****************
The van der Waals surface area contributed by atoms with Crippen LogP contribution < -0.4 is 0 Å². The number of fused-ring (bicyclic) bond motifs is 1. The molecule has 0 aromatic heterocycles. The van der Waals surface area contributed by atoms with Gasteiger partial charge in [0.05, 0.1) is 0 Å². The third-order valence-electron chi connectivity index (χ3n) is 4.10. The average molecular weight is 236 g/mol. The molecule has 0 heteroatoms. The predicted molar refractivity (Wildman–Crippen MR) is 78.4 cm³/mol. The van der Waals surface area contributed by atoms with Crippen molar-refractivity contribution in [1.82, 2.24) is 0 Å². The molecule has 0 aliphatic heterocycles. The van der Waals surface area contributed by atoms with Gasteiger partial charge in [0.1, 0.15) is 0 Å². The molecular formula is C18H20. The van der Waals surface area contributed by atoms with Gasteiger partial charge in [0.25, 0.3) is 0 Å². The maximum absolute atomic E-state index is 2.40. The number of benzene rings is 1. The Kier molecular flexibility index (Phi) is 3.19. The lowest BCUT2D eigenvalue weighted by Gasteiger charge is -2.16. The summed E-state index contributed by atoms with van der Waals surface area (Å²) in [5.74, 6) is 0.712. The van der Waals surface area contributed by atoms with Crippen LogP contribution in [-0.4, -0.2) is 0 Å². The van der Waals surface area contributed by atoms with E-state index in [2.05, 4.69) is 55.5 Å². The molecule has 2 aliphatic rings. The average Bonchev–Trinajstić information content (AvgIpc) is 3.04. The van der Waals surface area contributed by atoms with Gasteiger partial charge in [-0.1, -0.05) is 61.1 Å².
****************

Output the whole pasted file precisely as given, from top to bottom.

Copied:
The van der Waals surface area contributed by atoms with Crippen LogP contribution < -0.4 is 0 Å². The number of fused-ring (bicyclic) bond motifs is 1. The molecule has 0 aromatic heterocycles. The van der Waals surface area contributed by atoms with Gasteiger partial charge in [0.05, 0.1) is 0 Å². The third-order valence-electron chi connectivity index (χ3n) is 4.10. The average molecular weight is 236 g/mol. The molecule has 0 heteroatoms. The predicted molar refractivity (Wildman–Crippen MR) is 78.4 cm³/mol. The van der Waals surface area contributed by atoms with Crippen molar-refractivity contribution in [1.82, 2.24) is 0 Å². The molecule has 0 aliphatic heterocycles. The van der Waals surface area contributed by atoms with Gasteiger partial charge in [0.1, 0.15) is 0 Å². The molecular formula is C18H20. The van der Waals surface area contributed by atoms with Gasteiger partial charge in [0.25, 0.3) is 0 Å². The maximum absolute atomic E-state index is 2.40. The number of benzene rings is 1. The Kier molecular flexibility index (Phi) is 3.19. The lowest BCUT2D eigenvalue weighted by Gasteiger charge is -2.16. The summed E-state index contributed by atoms with van der Waals surface area (Å²) in [5.74, 6) is 0.712. The van der Waals surface area contributed by atoms with Crippen LogP contribution in [-0.4, -0.2) is 0 Å². The van der Waals surface area contributed by atoms with E-state index in [2.05, 4.69) is 55.5 Å². The molecule has 2 aliphatic rings. The average Bonchev–Trinajstić information content (AvgIpc) is 3.04. The van der Waals surface area contributed by atoms with Gasteiger partial charge in [-0.1, -0.05) is 61.1 Å².